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November 19th, 2011. We're playing Wisconsin at home. This would be Ron Zook's second to last game as head coach. We started the season 6-0 and were ranked as high as 16th, but then we lost four in a row to fall to 6-4. The fourth loss we just talked about a few weeks ago. It was the game at Penn State where we led most of the game, Penn State drove the length of the field to take a 10-7 lead with a minute to go, we still got into field goal range with a few seconds left, but Dimke hit the upright and Penn State won.
We then returned to Champaign to take on #17 Wisconsin (coached by some guy named Bret Bielema). And for the first half, we looked like the team from the first half of the season. Just like this game today, we took a 14-0 lead in the second quarter.
Actually, the parallels don't stop there. Tell me if this sounds familiar:
- The game was on ESPN2.
- Wisconsin had the lead in the Leaders Division (this was before East/West) and controlled their own destiny in hoping to reach the first-ever Big Ten Championship Game.
- The Illinois defense was (surprisingly) keeping the run game in check.
- Illinois jumped out to a 14-0 lead in the second quarter and the crowd was stunned.
Let me just take you through what happened after that:
November 19, 2011: A Wisconsin punt pinned Illinois at the 5. After a three-and-out, the Illini had to punt from the goal line and Justin DuVernois dropped the snap. He wasn't able to get a kick off and Wisconsin took over at the two. They punched it in for a two yard TD drive.
November 6, 2021: A Minnesota punt pinned Illinois at the 9. After a three-and-out, the Illini had to punt from the goal line and Blake Hayes boomed a punt to the Minnesota 38. They were unable to put a scoring drive together.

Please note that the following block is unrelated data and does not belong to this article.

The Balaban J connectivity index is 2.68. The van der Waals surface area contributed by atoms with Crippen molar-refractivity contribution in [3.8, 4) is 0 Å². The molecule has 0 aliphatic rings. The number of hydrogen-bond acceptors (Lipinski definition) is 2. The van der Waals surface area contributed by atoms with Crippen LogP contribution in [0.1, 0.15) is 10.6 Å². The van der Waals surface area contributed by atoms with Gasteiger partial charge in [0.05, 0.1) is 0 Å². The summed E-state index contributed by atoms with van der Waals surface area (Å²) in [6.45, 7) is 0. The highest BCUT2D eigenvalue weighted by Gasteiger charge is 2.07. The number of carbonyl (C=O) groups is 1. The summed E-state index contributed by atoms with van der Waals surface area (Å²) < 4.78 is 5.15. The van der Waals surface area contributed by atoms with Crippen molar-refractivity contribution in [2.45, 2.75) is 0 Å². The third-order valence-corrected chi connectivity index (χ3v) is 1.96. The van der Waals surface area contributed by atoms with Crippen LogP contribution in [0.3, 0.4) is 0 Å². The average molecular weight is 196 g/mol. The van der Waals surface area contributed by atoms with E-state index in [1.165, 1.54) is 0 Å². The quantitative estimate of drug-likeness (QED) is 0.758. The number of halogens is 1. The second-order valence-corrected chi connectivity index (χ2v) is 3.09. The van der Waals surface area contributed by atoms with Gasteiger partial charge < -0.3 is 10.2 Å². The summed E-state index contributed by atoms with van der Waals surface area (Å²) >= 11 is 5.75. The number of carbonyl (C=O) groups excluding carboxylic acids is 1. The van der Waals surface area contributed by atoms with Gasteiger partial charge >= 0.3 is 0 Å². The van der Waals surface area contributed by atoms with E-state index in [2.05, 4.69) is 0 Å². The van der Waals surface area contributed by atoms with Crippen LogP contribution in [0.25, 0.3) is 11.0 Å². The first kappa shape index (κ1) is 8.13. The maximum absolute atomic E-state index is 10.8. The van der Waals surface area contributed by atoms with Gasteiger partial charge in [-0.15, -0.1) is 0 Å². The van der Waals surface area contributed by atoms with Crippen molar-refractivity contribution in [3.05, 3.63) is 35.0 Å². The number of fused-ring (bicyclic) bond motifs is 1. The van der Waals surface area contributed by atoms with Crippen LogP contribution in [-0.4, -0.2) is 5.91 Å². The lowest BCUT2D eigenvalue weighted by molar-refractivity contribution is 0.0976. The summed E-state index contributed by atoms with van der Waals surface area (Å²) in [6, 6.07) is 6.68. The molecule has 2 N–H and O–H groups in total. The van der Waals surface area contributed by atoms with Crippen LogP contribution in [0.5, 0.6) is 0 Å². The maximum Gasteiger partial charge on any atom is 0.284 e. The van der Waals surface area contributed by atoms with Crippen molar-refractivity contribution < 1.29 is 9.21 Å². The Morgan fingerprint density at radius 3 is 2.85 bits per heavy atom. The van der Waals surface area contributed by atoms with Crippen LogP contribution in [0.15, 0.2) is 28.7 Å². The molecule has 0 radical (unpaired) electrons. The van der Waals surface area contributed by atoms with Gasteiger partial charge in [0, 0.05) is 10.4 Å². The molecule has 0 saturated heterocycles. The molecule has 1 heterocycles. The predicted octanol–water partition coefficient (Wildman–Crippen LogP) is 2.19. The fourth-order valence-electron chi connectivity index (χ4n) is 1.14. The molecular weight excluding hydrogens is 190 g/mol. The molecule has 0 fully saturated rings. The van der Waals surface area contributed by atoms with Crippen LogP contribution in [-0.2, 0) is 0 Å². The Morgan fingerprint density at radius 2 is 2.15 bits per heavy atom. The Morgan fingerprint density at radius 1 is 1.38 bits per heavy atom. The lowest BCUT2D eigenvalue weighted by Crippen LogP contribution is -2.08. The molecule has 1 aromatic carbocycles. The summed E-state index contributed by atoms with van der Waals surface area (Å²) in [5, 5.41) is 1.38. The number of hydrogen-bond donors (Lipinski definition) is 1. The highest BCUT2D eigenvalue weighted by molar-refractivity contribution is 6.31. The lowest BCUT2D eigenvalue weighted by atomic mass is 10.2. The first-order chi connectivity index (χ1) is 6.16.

November 19, 2011: With Illinois leading 17-7 in the third quarter, Darius Millines fumbled at the Illini 30. Wisconsin took over and drove 30 yards for the touchdown, cutting the Illinois lead to 17-14.
November 6, 2021: With Illinois leading 14-0 in the third quarter, no receivers fumbled in their own territory. Almost all play calls on the Illinois end of the field were ultra-conservative to take the backbreaking turnovers off the table.
November 19, 2011: Wisconsin had to punt from their own 23. Wisconsin punter Brad Nortman is standing on his own 8 yard line. The coaches align punt returner Terry Hawthorne way too close to the 50 for a punt that's going to have some wind behind it and the punt sails well over Hawthorne's head. It bounces and bounces and bounces and ends up at the Illini 3. Punter standing on his own 8 - next drive starts at the other 3. Insanity. A blogger in the stands that day cannot understand why no one understands the wind in Memorial Stadium:
Hard to believe that in 7 years this coaching staff has never coached the wind. It should be a huge advantage for us - it's there every game— Robert Rosenthal (@ALionEye) November 19, 2011
November 6, 2021: Donny Navarro calmly calls for fair catches.
November 19, 2011: After this drive which started at the 3, Illinois went 3-and-out. After the dropped snap earlier in the game, Zook benched Justin DuVernois and asked wide receiver Ryan Lankford to be the punter. Lankford punts from his own endzone and Wisconsin takes over at the Illinois 44 late in the third quarter. Wisconsin goes 44 yards in four plays with Russell Wilson scoring on a one yard run. Wisconsin now leads 21-17.
November 6, 2021: Illinois put together a decent, time-chewing drive in the third quarter. A sack ended this drive, and Illinois had to punt. A great punt from Blake Hayes meant that Minnesota was pinned at their own 11. They assembled a decent drive after that - 15 plays for 60 yards - but because they were starting at their 11, they only made it to the 22 before an Owen Carney sack on fourth down ended the drive. No points, yet again.